AOH :: IS1675.HTM

Are You Addicted to Information Insecurity?

Are You Addicted to Information Insecurity?
Are You Addicted to Information Insecurity? 

By Ben Rothke
February 02, 2009

A recent study has a finding that defies reason: close to half of 154 
smokers who had surgery to remove early stage lung cancer picked up a 
cigarette again within 12 months of their operation, and more than 
one-third were smoking at the one year mark.

In fact, 60% of patients who started smoking again did so within two 
months of surgery. The study, led by researchers at Washington 
University School of Medicine and published in Cancer Epidemiology, 
Biomarkers & Prevention confirmed that addictive behaviors are not 
easily changed.

The study's lead author, Mark Walker, Ph.D., a clinical psychologist and 
Assistant Professor of Medicine at Washington University, summed it up 
best when he noted, "Patients are all addicted, so you cannot assume 
they will easily change their behavior simply because they have dodged 
this particular bullet." He concludes that their choices are driven by 
insidious addictive cravings for nicotine.

In the world of IT, far too many organizations are addicted not to 
something as tangible as a cigarette, but instead to insecurity. While 
smokers' actions are driven by cravings for nicotine despite the health 
hazards, information technology's actions are driven by users' desire 
for easy access to data, usability, and quick deployment, with a 
disregard for confidentiality, integrity and availability of that data. 
These organizations typically know the risk of giving short shrift to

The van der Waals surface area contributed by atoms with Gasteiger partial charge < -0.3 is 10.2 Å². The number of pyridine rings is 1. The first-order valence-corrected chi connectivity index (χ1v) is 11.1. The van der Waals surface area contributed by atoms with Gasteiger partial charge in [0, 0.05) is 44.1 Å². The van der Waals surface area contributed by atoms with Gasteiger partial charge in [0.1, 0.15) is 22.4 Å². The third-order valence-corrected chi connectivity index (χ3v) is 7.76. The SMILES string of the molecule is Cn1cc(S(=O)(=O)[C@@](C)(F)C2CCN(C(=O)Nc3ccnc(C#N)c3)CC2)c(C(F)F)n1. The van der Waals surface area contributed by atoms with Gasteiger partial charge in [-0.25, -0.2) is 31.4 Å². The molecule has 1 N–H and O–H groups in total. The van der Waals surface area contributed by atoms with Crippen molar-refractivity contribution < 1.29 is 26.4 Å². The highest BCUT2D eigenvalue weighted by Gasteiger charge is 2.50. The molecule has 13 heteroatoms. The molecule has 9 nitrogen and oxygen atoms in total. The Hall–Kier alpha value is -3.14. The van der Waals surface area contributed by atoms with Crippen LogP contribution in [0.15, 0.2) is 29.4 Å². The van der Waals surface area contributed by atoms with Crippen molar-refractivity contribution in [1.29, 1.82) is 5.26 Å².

security (many have even been bitten by data breaches and malware 
outbreaks), yet continue with their insecure ways despite clear evidence 
of its hazards. While we are decades into the IT revolution, too many 
companies are still not following computer security fundamentals.

While each passing year brings greater and fancier security and privacy 
tools and technologies, not much has changed about how many 
organizations approach information security. In fact, Forbes noted that 
during 2008, banks have lost more of their customers' personal data than 
ever before. Based on this trend, and in light of deteriorating economic 
conditions, by the time the 2009 security year-in-review articles are 
written, there is every likelihood that this year will be the worst year 
on record for information security and privacy.

Getting your organization to change its addiction to insecurity won't be 
easy. It is thought that addictive activities produce beta-endorphins in 
the brain, which gives the person a feeling of being high. Yet the highs 
of insecurity can include legal issues, regulatory penalties, negative 
PR, and much more. In order for enterprises to make those changes to a 
secure environment, they need to start by executing in the following 


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